As JCCA staff settle into our new Bronx office, we reflect on what brought us to the borough in the first place

Around the turn of the millenium, NYC ACS directed child welfare agencies to install program offices within the communities they served.  For decades, most of JCCA’s non-residential services (foster care, prevention, and others) had primarily operated from offices in Manhattan–namely, a posh corner of Midtown East. However, this meant that JCCA’s clients, who increasingly lived in the outer boroughs, had to schlep into the city for many core services, from supervised parental visitation to annual health and wellness checks for foster youth.

Before long, it was announced that sites had been chosen in the South Bronx and Flatbush, and the new offices opened in 2001.

While staff understood the value of being closer to the children and families they served, there was widespread apprehension about moving away from the Lexington Avenue office. Todd Leonard, JCCA’s Director of Therapeutic Foster Homes, was part of the inaugural group who made the move uptown:

The South Bronx has never had the best reputation, but even so the neighborhood was nothing like it is today. When we arrived it felt like there was nothing but a subway station rising out of the earth. Empty lots still dotted the neighborhood. Developers weren’t interested and gentrification was years away. We jokingly referred to our new office as ‘Fort Apache.’

Marisol Arroyo, another member the initial group, knew the area better than most:

I had been the vice president of a baseball league that held games in the neighborhood. Keturah knew this and sent me to community board meetings, police events, anything. I helped to integrate us into the area by telling people who we were and assuring them we were here to help.

Despite my familiarity with the area, however, I wasn’t thrilled about the move. And I wasn’t alone. The crime rates were still high and there were a number of detox and rehab facilities nearby. Many staff were reluctant to leave a more prestigious location in the city. Thankfully, these feelings weren’t swept under the rug. We had many discussions and staff felt included in the shift in culture. People had a chance to voice what was on their mind.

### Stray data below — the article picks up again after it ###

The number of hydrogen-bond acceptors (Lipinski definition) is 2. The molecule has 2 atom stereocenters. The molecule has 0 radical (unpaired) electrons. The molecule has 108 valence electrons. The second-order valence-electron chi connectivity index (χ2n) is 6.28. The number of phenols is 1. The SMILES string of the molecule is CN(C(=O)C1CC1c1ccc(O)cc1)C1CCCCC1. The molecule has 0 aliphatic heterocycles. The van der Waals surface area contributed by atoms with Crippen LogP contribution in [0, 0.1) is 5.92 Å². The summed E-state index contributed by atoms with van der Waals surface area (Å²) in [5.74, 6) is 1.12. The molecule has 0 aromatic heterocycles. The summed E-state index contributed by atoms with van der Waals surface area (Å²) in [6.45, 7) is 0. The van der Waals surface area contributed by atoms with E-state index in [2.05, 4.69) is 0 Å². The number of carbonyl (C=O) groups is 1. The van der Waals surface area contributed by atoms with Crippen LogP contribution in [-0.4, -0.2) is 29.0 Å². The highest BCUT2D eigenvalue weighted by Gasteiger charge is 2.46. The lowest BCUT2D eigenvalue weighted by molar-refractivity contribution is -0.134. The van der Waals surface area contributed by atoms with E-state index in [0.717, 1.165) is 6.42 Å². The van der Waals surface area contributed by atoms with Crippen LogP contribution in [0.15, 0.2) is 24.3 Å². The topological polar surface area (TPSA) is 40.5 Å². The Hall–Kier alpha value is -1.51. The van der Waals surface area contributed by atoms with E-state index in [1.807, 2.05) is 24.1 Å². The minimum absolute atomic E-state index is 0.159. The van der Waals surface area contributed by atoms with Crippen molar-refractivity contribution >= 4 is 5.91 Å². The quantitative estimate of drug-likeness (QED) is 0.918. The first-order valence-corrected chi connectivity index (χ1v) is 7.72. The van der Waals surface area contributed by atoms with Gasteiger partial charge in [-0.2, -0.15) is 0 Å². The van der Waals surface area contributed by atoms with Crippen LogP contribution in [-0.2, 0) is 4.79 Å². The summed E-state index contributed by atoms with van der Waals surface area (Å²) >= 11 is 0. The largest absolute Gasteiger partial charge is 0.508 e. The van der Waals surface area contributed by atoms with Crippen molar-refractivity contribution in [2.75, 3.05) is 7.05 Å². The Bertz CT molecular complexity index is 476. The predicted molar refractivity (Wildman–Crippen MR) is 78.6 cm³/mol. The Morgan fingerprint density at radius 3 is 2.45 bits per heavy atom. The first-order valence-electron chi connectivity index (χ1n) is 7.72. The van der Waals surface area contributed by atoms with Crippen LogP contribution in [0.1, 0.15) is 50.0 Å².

In contrast to the Bronx office, the Brooklyn office was located yards from picturesque Brooklyn College, right where Caribbean-inflected Flatbush meets Midwood. The geographic and demographic distance between the two locations was striking.

“It was a little like West Side Story,” Leonard says, “with the Jets to one side and the Sharks to the other.” The feelings and emotions around the move–and what it meant for the staff who chose Brooklyn rather than the Bronx–were intense and sometimes painful.

“Something positive came out of it, however,” Leonard continues. “It marked the true beginning of the race equity conversation at JCCA. We hosted a series of meetings that gave us an opportunity to surface the many unspoken feelings generated by the move. This blossomed into a way to talk not just about our staff, but also about the families we serve.”

In addition to the honest conversations the move sparked at JCCA, time helped ease the discomfort, and the new offices became beloved. Dr. Amy Morgenstern, who joined the Bronx office in 2008, reflected on the sense of community that grew in within the physical space:

The auditorium in particular became an important gathering space for us, in good times and bad. It allowed the whole staff to be in the same room. We held events for our families and memorials for people who passed away. It was a place where we had some really hard conversations, where we processed local and national tragedies together.

Many Bronx staff also remarked fondly on how central waiting room––“the rotunda”––filled every afternoon with children and families. The room represented the beating heart of the Bronx operation, and it will be missed.

On the occasion of the new move, longtime staff were wistful about the their memories of the two decades lived and worked within those walls. Carmen Diaz remembers potlucks and Halloween parties: “One year we built a haunted house in the office, which included a big tunnel made out of boxes,” she said. “The kids loved it.” Diaz and Marisol Arroyo were both pregnant when the office opened and gave birth two months apart. Arroyo’s water broke in the office. Amy Morgenstern said that she’ll miss sharing an office wall with Todd Leonard––and having to bang on it to ask him to turn his music down.

What began in reluctance and unease, ends in fondness and appreciation. Todd Leonard:

As we packed up and prepared to move out of the office I felt the need to recognize the commitment that opening that office in the first place had signaled. We developed a footprint in a truly underserved community, something we maintained for 20 years and continue to build on as we expand into our new office. We were one of the first agencies to show up there, but many followed behind us. There was trepidation about making a home in a neighborhood that was not familiar to all of us, but we learned to love that place.